Charles Stutz Dominates

The two attachments below contain articles reporting on racing events taking place in early July 1909. Both focus on the fortunes of local boy Charles Stutz in particular. One is from the Indianapolis Star, a morning newspaper, and the other from the evening paper, the Indianapolis News. Both reports are digests of numerous news items extending beyond competition to include the auto industry in general.
The Indianapolis Star article was originally published on July 8, 1909. It is actually more of a digest column touching several topics, the lead being a hill climb time trial staged at Plainfield, New Jersey. The result was big news in Indianapolis as Stutz drove an Indianapolis-built Marion car to victory covering a 12 degree incline mile in one minute, 36 seconds.
Stutz had been on a bit of a tear during an East Coast tour, scoring a first, second and third at a race meet at Wildwood, New Jersey. The Marion car was designed by his cousin Harry Stutz, who would go on to found the Stutz Motor Company.
After the race Harry said he definitely planned to enter the upcoming first-ever auto race meet at the new Indianapolis Motor Speedway. He also stressed the value of demonstrating the qualities of the automobile product through high speed competition, "The public gets the best recommendation possible when a stock car goes at abnormal speed over a race course," he said.
This article also included a note about the opening of the new store of the Indianapolis auto dealership Gibson Auto Company. This new office was on Pennsylvania Street and was a distributor for Premier, Marion, Ford, Reo and Regal. The company also had a location on Massachusetts Avenue that sold "sundries" and managed shipping. An interesting note was that Ford Model Ts were selling well beyond the company's greatest expectations. For some period sales agents were told to halt all sales but apparently Ford had built up inventory levels to support demand.
Nordyke & Marmon, is also mentioned as shipping their Marmon car entries in the 1909 Glidden Tour to the starting point in Detroit. The drivers were Howard Marmon and Frank Wing of the company's Boston dealership. The Marmons, too, were selling at unexpectedly high levels in Indianapolis. The local sales outlet had exhausted all 59 of its 1909 models.
Another Indianapolis dealership - Sterling Automobile Company - took the occasion of high demand for automobiles to announce they were able to immediately deliver models from the marques they represented: Firestone, Cole and Petrel. A local general practitioner, Dr. J.N. Berauer, was reported to have purchased a Firestone automobile the previous day. In those days the purchase decision of a prominent citizen was quite the endorsement. My guess is that the reference to "Firestone" is shorthand for a Columbus, Ohio based Firestone-Columbus Automobile Company. This company started as a buggy company founded by Clinton Firestone and had nothing to do with the Firestone Tire & Rubber Company.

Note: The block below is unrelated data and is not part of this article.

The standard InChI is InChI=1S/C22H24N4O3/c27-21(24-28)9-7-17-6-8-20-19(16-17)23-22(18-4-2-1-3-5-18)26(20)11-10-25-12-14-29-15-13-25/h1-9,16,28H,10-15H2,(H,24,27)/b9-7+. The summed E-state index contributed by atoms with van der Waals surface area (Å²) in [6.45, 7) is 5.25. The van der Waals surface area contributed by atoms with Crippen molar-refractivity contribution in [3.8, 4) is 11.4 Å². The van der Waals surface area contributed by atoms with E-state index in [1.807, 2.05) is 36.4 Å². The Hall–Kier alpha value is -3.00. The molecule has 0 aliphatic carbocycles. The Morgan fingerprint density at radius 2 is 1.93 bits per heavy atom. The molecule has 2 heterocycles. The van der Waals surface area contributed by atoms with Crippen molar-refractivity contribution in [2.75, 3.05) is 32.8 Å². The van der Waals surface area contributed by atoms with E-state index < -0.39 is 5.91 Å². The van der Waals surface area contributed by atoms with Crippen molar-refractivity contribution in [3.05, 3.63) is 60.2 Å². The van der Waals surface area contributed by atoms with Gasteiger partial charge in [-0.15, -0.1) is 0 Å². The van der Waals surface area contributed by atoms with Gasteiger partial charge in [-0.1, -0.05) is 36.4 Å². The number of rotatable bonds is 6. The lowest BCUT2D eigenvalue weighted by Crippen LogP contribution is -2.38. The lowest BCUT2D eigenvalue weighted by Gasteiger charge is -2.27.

The article in the second attachment (StutzNews070609) was published in the July 6, 1909 Indianapolis News. This article, like the one already analyzed here, is a digest of items. Disregard the one about Barney Oldfield at the onset, it appears elsewhere on First Super Speedway.
The one that originally caught my eye concerned Charles Stutz' vctory at Wildwood, New Jersey. This was a beach racing event and was referenced in the Star article in attachment HillClimb070809. We learn here that his Marion racer was the same one he drove in the Indiana Trophy race at Crown Point, Indiana just a few weeks prior.
The article also reports that the Moline Motor Car Company planned to enter their team, nicknamed the "Dreadnought Squadron" in the upcoming Glidden Tour. They were planning to compete in the Hower Trophy for the runabout class. W.H. Van der Voort, president of Moline at the time and also the auditor of the American Motor Car Association was reportedly giving special attention to team preparations. The car were described as carrying the numbers 100, 101 and 102. They were painted "London Smoke" color and the attending crews were to wear mohair uniforms of the same color.
There are three other brief items. One notes an accident during practice for a Santa Monica race Chadwick "Six" driver Brune Seibel rolled his car over on a turn. Seibel survived, but broke two ribs. The other two items are from Ohio. In Sandusky, 18 year-old Harold Caswell won seven of nine events at a race meet on July 6. He drove a 16 HP Buick. The last item mentions another Buick victory by drive Otto Wovries (sp?) in Dayton.

HillClimb070809.pdf7.56 MB
StutzNews070609.pdf815.8 KB